What is Azure AD Multi-Factor Authentication?

Protecting your cloud assets is one of the primary goals for security group. One of the primary ways unauthorized users get access to systems is by obtaining a valid username/password combination. Azure can help mitigate this with several features of Azure Active Directory including:

  • Password complexity rules. This will force users to generate hard(er)-to-guess passwords.

  • Password expiration rules. You can force users to change their passwords on a periodic basis (and avoid using previous-used passwords).

  • Self-service password reset (SSPR). This allows users to self-serve and reset their password if they have forgotten it without involving an IT department.

  • Azure AD Identity Protection. To help protect your organization's identities, you can configure risk-based policies that automatically respond to risky behaviors. These policies can either automatically block the behaviors or initiate remediation, including requiring password changes.

  • Azure AD password protection. You can block commonly used and compromised passwords via a globally banned-password list.

  • Azure AD smart lockout. Smart lockout helps lock out malicious hackers who are trying to guess your users’ passwords or use brute-force methods to get in. It recognizes sign-ins coming from valid users and treats them differently than the ones of malicious hackers and other unknown sources.

  • Azure AD Application Proxy. You can provision security-enhanced remote access to on-premises web applications.

  • Single sign-on (SSO) access to your applications. This includes thousands of pre-integrated SaaS apps.

  • Azure AD Connect. Create and manage a single identity for each user across your hybrid enterprise, keeping users, groups, and devices in sync.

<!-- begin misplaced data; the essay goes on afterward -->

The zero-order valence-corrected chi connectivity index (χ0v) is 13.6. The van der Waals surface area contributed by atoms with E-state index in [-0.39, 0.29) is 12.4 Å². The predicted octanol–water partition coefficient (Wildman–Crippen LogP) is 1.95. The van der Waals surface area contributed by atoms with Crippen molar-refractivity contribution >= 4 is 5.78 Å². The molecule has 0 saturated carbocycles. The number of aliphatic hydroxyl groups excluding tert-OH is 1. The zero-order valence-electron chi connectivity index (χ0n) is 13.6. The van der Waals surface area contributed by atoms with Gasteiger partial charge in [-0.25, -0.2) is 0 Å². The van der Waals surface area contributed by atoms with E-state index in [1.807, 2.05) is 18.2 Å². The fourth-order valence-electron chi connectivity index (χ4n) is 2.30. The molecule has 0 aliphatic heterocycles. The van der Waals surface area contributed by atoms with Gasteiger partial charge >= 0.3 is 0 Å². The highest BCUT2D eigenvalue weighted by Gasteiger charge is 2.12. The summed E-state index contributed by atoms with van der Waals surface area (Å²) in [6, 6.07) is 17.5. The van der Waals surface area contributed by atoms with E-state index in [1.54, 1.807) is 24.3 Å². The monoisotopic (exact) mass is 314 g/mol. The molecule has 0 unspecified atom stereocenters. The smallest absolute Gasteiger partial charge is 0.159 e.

These are all great options which deter someone guessing or brute-forcing a password. However, sometimes passwords are obtained through social engineering, or poor physical security practices (like putting your password on a sticky note under your keyboard!). In these cases, the above features won't stop an intrusion. Instead, security administrators will want to turn to Azure AD Multi-Factor Authentication (MFA).

What is Azure AD MFA?

Azure AD Multi-Factor Authentication (MFA) supplies added security for your identities by requiring two or more elements for full authentication.

These elements fall into three categories:

  • Something you know - which might be a password or the answer to a security question.
  • Something you possess - which might be a mobile app that receives a notification or a token-generating device.
  • Something you are - which typically is a biometric property, such as a fingerprint or face scan used on many mobile devices.

Conceptual art showing the pieces of MFA

Using Azure AD MFA increases identity security by limiting the impact of credential exposure. To fully authenticate, a malicious hacker who has a user's password would also need their phone or their fingerprint. Authentication with only a single factor is insufficient, and without authentication from Azure AD MFA, a malicious hacker is unable to use those credentials to authenticate. You should enable Azure AD MFA wherever possible, because it adds enormous benefits to security.